Remarks on Law Library Classification, 30 Law Library Journal 402 (1937)
"Classification, in library terminology, means not only subdividing a collection into appropriate groups, but assigning to each volume an individual, duplicated call number which indicates the group to which it belongs and the place within that group, in relation to other books, that it should occupy. This call number' appears both upon the back of the book and upon the cards for it in the catalogue. That these things may be done, a classification scheme must be in the hands of the cataloguers. Since no generally accepted scheme for law libraries exists, it was necessary to make our own scheme. This was done by the librarian, assisted by the chief of the cataloguing department, members of the department, and the assistant librarian. The schedules, first outlined in January, 1930, have nearly all been completed, and the scheme is now in daily use in this library. It is applied to all accessions, and to old books as fast as they are recatalogued. The process by which a unique call number made up of several symbols is constructed for each book is too technical and complicated to be explained here, but some general description of the scheme of classification, followed by lists of the chief symbols used will assist in the intelligent use of the catalogue.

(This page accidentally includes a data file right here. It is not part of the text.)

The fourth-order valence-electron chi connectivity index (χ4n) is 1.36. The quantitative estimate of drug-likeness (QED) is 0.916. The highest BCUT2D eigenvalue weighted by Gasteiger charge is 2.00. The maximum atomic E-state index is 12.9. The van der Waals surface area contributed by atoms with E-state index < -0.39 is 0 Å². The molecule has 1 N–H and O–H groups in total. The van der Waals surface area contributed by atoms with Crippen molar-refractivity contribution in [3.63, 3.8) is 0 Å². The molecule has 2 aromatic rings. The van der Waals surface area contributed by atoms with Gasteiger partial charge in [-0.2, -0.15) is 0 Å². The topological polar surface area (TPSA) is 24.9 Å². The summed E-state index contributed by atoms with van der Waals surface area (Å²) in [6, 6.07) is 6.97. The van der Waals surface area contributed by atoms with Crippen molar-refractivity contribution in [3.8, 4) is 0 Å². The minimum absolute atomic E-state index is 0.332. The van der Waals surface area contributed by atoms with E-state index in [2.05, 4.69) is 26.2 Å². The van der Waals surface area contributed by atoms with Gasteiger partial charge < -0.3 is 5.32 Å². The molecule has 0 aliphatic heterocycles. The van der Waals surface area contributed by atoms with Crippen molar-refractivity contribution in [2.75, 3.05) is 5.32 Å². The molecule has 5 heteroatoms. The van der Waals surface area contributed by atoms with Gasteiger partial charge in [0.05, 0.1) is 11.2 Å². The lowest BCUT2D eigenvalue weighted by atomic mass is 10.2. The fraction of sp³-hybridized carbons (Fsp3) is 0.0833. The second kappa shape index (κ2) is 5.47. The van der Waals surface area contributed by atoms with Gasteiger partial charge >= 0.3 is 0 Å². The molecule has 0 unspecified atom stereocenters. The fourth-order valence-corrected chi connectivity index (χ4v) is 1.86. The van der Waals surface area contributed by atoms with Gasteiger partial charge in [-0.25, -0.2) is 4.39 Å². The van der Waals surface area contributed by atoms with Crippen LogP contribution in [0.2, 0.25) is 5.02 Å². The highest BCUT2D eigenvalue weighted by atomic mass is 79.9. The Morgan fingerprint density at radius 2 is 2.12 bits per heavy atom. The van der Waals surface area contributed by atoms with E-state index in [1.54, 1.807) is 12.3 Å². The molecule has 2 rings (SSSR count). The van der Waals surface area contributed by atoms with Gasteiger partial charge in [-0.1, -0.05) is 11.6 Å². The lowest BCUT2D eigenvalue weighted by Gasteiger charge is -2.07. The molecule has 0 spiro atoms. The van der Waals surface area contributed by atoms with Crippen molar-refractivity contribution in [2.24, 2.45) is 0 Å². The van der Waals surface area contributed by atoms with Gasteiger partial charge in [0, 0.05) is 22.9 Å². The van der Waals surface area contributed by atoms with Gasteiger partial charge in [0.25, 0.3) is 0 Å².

Date of Authorship for this Version
Hicks, Frederick C., "Remarks on Law Library Classification" (1937). Faculty Scholarship Series. Paper 4715.